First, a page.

The late 17th and 18th centuries saw an estate of well-appointed terraced houses, built to accommodate the master weavers controlling the silk industry, and grand urban mansions built around the newly created Spital Square. Christ Church, Spitalfields on Fournier Street, designed by the architect Nicholas Hawksmoor, was built during the reign of Queen Anne to demonstrate the power of the established church to the dissenting Huguenots, who had built ten of their own chapels in the area.More humble weavers dwellings were congregated in the Tenterground.

There has been a market on the site since 1638 when Charles I gave a licence for flesh, fowl and roots to be sold in what was then known as Spittle Fields. The Market currently receives around 25,000 visitors every week.

From the 1730s Irish weavers came here, after a decline in the Irish linen industry to take up work in the silk trade. The 18th century saw periodic crises in the silk industry, bought on by imports of French silk – in a lull between the wars between the two rivals; and imports of printed calicos. The depression in the trade, and thence the prices paid to weavers, led to protests. In 1769, the Spitalfield Riots occurred, where attempts were made to break up meetings of weavers, called to discuss the threat to wages, caused by another downturn in the market for silk. This ended with an Irish and a Huguenot weaver being hanged in front of the Salmon and Ball public house at Bethnal Green.

Price controls on amounts master weavers could pay journeymen for each piece were established. This removed all incentive to pay higher wages during good times. During bad times workers had no work. As the price was per piece, there was incentive for using machinery, as master would have to pay for the machine and still pay the same price per piece to journeymen. By 1822 labour rates were so above market labour rates, that much of the employment in silk manufacture had moved to the country. Remaining manufacture tended to focus on expensive fashion items, which required proximity to court and had higher margins.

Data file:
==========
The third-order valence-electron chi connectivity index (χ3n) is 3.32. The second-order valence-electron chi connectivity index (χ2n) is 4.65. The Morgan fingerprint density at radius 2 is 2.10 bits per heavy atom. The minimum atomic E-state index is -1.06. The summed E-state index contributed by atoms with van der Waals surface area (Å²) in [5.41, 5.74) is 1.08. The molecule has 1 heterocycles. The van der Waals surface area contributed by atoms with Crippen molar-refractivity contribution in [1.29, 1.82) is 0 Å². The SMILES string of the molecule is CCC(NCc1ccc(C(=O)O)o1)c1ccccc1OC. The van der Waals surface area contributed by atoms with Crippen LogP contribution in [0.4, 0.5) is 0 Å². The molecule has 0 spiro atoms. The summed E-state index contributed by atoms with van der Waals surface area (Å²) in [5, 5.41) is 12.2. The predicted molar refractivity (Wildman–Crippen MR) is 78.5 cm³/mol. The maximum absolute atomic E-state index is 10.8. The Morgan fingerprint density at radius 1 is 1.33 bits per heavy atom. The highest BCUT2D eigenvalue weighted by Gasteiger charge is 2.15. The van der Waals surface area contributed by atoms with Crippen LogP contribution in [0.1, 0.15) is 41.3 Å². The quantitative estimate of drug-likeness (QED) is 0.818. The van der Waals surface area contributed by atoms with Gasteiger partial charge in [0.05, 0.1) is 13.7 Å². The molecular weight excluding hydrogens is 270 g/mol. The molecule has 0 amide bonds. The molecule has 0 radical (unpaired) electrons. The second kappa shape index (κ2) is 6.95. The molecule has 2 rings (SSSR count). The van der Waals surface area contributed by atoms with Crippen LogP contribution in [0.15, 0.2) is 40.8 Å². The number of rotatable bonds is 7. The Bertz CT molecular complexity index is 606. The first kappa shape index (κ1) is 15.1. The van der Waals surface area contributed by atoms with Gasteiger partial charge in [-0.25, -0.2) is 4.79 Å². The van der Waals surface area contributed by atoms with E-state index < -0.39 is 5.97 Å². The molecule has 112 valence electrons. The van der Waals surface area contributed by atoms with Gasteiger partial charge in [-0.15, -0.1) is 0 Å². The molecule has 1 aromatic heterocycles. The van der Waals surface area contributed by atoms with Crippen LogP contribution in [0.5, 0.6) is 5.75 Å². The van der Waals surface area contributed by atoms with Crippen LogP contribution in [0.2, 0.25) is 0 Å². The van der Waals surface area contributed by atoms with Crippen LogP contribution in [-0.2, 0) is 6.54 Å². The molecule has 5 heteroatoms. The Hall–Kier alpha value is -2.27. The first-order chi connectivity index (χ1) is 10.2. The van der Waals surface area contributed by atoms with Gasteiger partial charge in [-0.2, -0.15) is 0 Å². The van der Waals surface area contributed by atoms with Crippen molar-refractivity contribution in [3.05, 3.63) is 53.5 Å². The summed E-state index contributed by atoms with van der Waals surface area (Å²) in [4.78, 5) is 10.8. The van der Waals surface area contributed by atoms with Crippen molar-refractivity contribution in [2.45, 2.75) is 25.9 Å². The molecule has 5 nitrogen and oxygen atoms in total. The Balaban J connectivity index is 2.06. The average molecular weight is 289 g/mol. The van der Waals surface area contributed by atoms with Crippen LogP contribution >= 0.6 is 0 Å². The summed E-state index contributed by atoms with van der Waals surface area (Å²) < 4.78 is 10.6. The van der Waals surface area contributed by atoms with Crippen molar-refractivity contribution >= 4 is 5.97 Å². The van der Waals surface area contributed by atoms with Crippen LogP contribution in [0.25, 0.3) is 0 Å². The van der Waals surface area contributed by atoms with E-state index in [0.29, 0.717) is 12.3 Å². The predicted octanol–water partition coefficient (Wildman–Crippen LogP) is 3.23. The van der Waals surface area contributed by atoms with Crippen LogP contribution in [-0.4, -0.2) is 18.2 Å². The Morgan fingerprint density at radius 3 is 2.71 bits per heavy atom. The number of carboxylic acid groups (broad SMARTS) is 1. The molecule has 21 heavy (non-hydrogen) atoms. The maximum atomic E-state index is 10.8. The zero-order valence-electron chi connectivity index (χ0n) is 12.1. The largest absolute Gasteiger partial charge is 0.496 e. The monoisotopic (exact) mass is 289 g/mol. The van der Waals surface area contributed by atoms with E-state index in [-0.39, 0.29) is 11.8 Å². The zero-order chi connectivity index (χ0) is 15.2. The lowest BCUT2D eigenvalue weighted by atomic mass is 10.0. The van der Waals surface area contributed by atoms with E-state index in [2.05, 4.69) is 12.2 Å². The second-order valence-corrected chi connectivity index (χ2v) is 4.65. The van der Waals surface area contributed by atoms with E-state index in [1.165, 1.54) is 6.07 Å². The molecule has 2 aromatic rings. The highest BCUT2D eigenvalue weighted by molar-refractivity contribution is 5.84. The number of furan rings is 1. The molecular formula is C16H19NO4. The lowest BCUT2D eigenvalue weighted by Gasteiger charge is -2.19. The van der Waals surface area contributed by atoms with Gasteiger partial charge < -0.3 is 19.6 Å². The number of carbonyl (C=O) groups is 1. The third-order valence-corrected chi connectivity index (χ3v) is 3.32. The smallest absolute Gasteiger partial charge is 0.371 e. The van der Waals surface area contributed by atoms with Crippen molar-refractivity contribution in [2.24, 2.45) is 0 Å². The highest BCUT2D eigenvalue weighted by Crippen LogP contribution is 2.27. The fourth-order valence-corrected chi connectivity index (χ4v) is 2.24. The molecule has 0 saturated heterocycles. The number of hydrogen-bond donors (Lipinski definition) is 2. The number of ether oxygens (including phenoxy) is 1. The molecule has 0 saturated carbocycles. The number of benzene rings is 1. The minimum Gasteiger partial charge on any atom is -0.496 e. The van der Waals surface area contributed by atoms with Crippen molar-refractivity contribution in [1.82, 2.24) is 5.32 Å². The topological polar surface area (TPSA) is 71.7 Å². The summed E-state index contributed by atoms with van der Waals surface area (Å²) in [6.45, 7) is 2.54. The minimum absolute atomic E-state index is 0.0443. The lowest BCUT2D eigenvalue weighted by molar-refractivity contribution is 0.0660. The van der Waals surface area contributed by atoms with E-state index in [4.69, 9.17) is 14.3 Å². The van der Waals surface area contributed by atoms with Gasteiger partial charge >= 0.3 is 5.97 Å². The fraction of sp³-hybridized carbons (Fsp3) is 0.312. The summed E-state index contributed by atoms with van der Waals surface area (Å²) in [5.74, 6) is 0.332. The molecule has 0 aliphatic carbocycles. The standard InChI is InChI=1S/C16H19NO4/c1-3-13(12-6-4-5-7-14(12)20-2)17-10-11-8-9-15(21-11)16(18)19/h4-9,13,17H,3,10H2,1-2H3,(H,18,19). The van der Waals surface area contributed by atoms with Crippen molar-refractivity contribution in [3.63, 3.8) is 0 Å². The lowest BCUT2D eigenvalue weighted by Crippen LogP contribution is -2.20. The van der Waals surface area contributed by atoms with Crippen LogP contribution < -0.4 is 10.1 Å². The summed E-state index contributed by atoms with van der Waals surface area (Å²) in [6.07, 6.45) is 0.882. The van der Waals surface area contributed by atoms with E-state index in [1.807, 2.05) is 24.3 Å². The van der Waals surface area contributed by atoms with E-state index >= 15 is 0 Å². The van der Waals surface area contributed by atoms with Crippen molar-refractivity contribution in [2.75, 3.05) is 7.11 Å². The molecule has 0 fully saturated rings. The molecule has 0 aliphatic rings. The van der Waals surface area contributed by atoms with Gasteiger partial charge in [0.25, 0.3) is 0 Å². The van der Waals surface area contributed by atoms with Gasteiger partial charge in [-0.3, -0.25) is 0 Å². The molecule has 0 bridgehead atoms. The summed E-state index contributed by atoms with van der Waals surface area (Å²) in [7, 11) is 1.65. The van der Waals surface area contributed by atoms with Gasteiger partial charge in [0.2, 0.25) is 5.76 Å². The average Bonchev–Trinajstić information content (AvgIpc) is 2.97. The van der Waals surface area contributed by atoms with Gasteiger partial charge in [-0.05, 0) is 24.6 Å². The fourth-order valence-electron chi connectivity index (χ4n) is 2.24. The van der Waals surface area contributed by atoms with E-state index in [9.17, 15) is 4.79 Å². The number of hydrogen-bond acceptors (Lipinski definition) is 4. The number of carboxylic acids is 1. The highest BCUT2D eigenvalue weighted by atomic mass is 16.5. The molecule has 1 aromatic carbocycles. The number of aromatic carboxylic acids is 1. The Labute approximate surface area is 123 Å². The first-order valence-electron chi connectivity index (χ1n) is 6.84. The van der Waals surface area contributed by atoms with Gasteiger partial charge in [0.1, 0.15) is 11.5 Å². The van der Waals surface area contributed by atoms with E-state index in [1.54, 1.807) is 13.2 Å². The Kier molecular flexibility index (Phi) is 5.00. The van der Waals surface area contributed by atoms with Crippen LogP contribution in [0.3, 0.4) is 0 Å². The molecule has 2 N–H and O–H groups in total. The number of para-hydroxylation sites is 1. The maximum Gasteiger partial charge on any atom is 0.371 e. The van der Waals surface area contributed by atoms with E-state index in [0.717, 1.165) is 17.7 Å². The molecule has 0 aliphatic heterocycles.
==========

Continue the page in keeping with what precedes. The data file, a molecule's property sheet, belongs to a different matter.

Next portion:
By the Victorian era, the silk industry had entered a long decline and the old merchant dwellings had degenerated into multi-occupied slums. Spitalfields became a by-word for urban deprivation, and, by 1832, concern at a London cholera epidemic led The Poor Man's Guardian (18 February 1832) to write of Spitalfields:

The low houses are all huddled together in close and dark lanes and alleys, presenting at first sight an appearance of non-habitation, so dilapidated are the doors and windows:- in every room of the houses, whole families, parents, children and aged grandfathers swarm together.

In 1860, a treaty was established with France, allowing the import of cheaper French silks. This left the many weavers in Spitalfields, and neighbouring Bethnal Green and Shoreditch indigent. New trades such as furniture and boot making came to the area; and the large windowed Huguenot houses were found suitable for tailoring, attracting a new population of Jewish refugees drawn to live and work in the textile industry.